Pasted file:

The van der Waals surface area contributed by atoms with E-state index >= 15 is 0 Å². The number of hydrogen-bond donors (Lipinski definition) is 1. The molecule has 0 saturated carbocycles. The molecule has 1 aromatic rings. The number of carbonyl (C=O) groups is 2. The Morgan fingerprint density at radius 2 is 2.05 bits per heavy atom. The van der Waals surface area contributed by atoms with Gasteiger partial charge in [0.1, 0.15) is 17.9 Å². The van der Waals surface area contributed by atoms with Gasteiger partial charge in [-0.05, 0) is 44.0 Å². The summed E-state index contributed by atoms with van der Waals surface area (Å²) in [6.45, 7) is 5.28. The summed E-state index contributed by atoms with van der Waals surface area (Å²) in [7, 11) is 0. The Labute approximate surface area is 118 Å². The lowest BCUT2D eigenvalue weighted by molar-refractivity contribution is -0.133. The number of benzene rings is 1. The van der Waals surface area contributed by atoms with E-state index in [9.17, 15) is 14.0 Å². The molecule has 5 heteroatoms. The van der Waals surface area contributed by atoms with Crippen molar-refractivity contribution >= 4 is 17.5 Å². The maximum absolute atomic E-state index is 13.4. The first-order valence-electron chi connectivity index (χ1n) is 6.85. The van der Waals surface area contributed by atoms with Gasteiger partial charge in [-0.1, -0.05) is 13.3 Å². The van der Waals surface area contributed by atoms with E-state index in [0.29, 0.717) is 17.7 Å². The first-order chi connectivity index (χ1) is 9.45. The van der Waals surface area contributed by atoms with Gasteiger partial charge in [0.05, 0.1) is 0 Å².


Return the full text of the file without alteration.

The van der Waals surface area contributed by atoms with E-state index >= 15 is 0 Å². The number of hydrogen-bond donors (Lipinski definition) is 1. The molecule has 0 saturated carbocycles. The molecule has 1 aromatic rings. The number of carbonyl (C=O) groups is 2. The Morgan fingerprint density at radius 2 is 2.05 bits per heavy atom. The van der Waals surface area contributed by atoms with Gasteiger partial charge in [0.1, 0.15) is 17.9 Å². The van der Waals surface area contributed by atoms with Gasteiger partial charge in [-0.05, 0) is 44.0 Å². The summed E-state index contributed by atoms with van der Waals surface area (Å²) in [6.45, 7) is 5.28. The summed E-state index contributed by atoms with van der Waals surface area (Å²) in [7, 11) is 0. The Labute approximate surface area is 118 Å². The lowest BCUT2D eigenvalue weighted by molar-refractivity contribution is -0.133. The number of benzene rings is 1. The van der Waals surface area contributed by atoms with E-state index in [9.17, 15) is 14.0 Å². The molecule has 5 heteroatoms. The van der Waals surface area contributed by atoms with Crippen molar-refractivity contribution >= 4 is 17.5 Å². The maximum absolute atomic E-state index is 13.4. The first-order valence-electron chi connectivity index (χ1n) is 6.85. The van der Waals surface area contributed by atoms with Gasteiger partial charge in [-0.1, -0.05) is 13.3 Å². The van der Waals surface area contributed by atoms with E-state index in [0.29, 0.717) is 17.7 Å². The first-order chi connectivity index (χ1) is 9.45. The van der Waals surface area contributed by atoms with Gasteiger partial charge in [0.05, 0.1) is 0 Å².